Victoria Legal Aid

Police procedure if you're drunk

If the police arrest you for a public drunkenness offence they will take you into custody at a police station or sobering-up centre until you are sober enough to leave.

On 7 November 2022, it will no longer be a crime to be drunk in a public place. Between now and November 2022, if the police believe you are drunk in a public place, they may arrest you and take you into custody at a police station.

You will normally only be kept in custody until the police think you are sober enough to leave – usually around four hours.

While you are in custody, police must check on you regularly to make sure you’re okay and must call for medical help if they think you need it.

Sobering-up centres

If there is a sobering-up centre in the area, the police may release you into the custody of a representative of the centre. You will not be charged with an offence.

As well as providing a safe place for people to sober up, the centres help people with alcohol-related problems. They can refer you to health and other support services.

Being charged

It is up to the police officer to decide whether to charge you with a public drunkenness offence. If they decide not to charge you, you may get a caution or a fine instead.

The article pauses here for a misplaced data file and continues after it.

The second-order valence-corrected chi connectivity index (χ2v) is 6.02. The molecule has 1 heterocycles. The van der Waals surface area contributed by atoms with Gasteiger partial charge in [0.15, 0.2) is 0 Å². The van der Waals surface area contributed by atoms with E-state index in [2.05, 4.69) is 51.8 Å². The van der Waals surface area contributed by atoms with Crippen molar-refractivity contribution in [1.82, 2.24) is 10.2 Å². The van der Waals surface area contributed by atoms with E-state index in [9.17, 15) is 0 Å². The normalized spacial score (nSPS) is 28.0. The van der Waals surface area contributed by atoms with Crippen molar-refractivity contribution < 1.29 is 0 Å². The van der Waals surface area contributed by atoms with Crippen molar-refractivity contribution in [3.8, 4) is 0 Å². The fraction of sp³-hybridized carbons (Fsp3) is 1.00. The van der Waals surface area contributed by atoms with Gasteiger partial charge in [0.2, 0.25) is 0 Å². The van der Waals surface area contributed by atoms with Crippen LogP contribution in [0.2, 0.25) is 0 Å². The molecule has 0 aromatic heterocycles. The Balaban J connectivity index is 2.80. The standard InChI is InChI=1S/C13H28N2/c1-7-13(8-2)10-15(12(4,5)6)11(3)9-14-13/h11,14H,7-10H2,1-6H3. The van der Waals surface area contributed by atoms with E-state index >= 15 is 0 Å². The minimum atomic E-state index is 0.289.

If you have been charged by police for being drunk in a public place, speak to a lawyer to see whether the charge can be challenged.

Bail

If you have been charged with a public drunkenness offence you will usually be bailed and allowed to leave the police station, unless you have been charged with other, more serious, offences as well.

Usually, you will be given an 'undertaking of bail' form that says you promise to go to court on the date your case is listed.

Other support

Find out how you can other support for your rights when it comes to police powers.

Disclaimer: The material in this print-out relates to the law as it applies in the state of Victoria. It is intended as a general guide only. Readers should not act on the basis of any material in this print-out without getting legal advice about their own particular situations. Victoria Legal Aid disclaims any liability howsoever caused to any person in respect of any action taken in reliance on the contents of the publication.

We help Victorians with their legal problems and represent those who need it most. Find legal answers, chat with us online, or call us. You can speak to us in English or ask for an interpreter. You can also find more legal information at www.legalaid.vic.gov.au

Reviewed 11 April 2022

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